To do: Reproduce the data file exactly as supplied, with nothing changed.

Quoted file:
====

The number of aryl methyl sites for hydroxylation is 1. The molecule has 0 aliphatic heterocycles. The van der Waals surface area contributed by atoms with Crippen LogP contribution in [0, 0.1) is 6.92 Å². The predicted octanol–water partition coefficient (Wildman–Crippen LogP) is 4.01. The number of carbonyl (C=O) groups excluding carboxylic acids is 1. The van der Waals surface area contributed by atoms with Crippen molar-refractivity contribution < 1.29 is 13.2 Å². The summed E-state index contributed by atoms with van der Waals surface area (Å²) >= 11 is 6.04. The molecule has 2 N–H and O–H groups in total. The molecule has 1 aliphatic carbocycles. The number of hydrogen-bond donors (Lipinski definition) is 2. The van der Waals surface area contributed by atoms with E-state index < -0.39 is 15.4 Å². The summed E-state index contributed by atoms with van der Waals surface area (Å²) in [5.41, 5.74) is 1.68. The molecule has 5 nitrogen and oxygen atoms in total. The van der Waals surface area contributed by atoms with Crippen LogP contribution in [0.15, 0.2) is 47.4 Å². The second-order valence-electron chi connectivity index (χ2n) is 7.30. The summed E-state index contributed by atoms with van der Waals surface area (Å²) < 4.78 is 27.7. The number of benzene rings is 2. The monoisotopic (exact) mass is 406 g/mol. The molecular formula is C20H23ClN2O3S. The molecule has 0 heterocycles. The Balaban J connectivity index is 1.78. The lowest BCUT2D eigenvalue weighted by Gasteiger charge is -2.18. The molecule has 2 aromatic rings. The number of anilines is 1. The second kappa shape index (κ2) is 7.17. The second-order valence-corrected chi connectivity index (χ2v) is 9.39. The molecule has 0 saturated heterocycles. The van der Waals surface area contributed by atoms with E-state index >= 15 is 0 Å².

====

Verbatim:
The number of aryl methyl sites for hydroxylation is 1. The molecule has 0 aliphatic heterocycles. The van der Waals surface area contributed by atoms with Crippen LogP contribution in [0, 0.1) is 6.92 Å². The predicted octanol–water partition coefficient (Wildman–Crippen LogP) is 4.01. The number of carbonyl (C=O) groups excluding carboxylic acids is 1. The van der Waals surface area contributed by atoms with Crippen molar-refractivity contribution < 1.29 is 13.2 Å². The summed E-state index contributed by atoms with van der Waals surface area (Å²) >= 11 is 6.04. The molecule has 2 N–H and O–H groups in total. The molecule has 1 aliphatic carbocycles. The number of hydrogen-bond donors (Lipinski definition) is 2. The van der Waals surface area contributed by atoms with E-state index < -0.39 is 15.4 Å². The summed E-state index contributed by atoms with van der Waals surface area (Å²) in [5.41, 5.74) is 1.68. The molecule has 5 nitrogen and oxygen atoms in total. The van der Waals surface area contributed by atoms with Crippen LogP contribution in [0.15, 0.2) is 47.4 Å². The second-order valence-electron chi connectivity index (χ2n) is 7.30. The summed E-state index contributed by atoms with van der Waals surface area (Å²) < 4.78 is 27.7. The number of benzene rings is 2. The monoisotopic (exact) mass is 406 g/mol. The molecular formula is C20H23ClN2O3S. The molecule has 0 heterocycles. The Balaban J connectivity index is 1.78. The lowest BCUT2D eigenvalue weighted by Gasteiger charge is -2.18. The molecule has 2 aromatic rings. The number of anilines is 1. The second kappa shape index (κ2) is 7.17. The second-order valence-corrected chi connectivity index (χ2v) is 9.39. The molecule has 0 saturated heterocycles. The van der Waals surface area contributed by atoms with E-state index >= 15 is 0 Å².